The Holy Monastery of Zographou (Greek: Ζωγράφου; Bulgarian: Зограф) is located on the southwestern side of the Athos Peninsula in northern Greece. The monastery is dedicated to St. George. According to tradition, the monastery was founded during the tenth century by three Bulgarian brothers, the monks Moses, Aaron, and John from Ohrid. While the monastery initially was inhabited by Bulgarian, Greek, and Serbian monks, since 1845 the monks are only of Bulgarian background.
The earliest written evidence of the monastery’s existence dates from 980. During the Middle Ages, the monastery was generously supported by the Bulgarian rulers, such as Ivan Asen II and Ivan Alexander, since it was a matter of pride for the Bulgarian Orthodox Church to maintain a monastery on Athos. The Zographou Monastery has also received land endowments by Byzantine (the first donor being Leo VI the Wise) and Serbian rulers.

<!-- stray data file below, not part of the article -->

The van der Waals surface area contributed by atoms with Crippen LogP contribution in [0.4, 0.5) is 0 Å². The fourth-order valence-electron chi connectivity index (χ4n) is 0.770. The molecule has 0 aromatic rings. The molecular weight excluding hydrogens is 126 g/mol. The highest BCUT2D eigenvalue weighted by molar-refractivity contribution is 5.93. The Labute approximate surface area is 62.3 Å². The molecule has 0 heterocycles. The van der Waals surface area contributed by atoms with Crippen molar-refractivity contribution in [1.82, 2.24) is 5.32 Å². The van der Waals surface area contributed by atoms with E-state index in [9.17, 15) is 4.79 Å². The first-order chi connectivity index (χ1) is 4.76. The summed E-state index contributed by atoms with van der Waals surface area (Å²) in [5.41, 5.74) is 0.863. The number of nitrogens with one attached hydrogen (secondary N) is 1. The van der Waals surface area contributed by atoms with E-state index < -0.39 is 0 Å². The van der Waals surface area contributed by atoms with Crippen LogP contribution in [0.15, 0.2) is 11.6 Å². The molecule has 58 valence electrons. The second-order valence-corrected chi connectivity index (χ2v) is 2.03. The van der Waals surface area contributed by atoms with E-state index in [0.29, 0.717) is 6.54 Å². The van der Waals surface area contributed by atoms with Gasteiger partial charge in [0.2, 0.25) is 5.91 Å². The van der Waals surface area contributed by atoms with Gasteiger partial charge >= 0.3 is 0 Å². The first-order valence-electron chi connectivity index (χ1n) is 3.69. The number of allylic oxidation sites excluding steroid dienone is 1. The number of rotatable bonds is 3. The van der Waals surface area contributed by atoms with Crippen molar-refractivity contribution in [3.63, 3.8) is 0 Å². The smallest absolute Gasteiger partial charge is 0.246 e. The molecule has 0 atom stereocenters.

The Zographou Monastery was plundered and burnt down by Crusaders, working under orders from the Byzantine emperor Michael VIII Palaiologos, in 1275, resulting in the death of 26 monks. Their martyrdom is commemorated annually on October 10 (October 23 on the Gregorian Calendar) throughout the Eastern Orthodox Church, together with the wonder-working icon of the Theotokos “Of the Akathist”.
In the photo report you will see another wonder-working icon of Saint George, the patron saint of the monastery, icon which mysteriously painted itself on the prepared board.
The images show also the footpath from Vatopaidi to Zographou.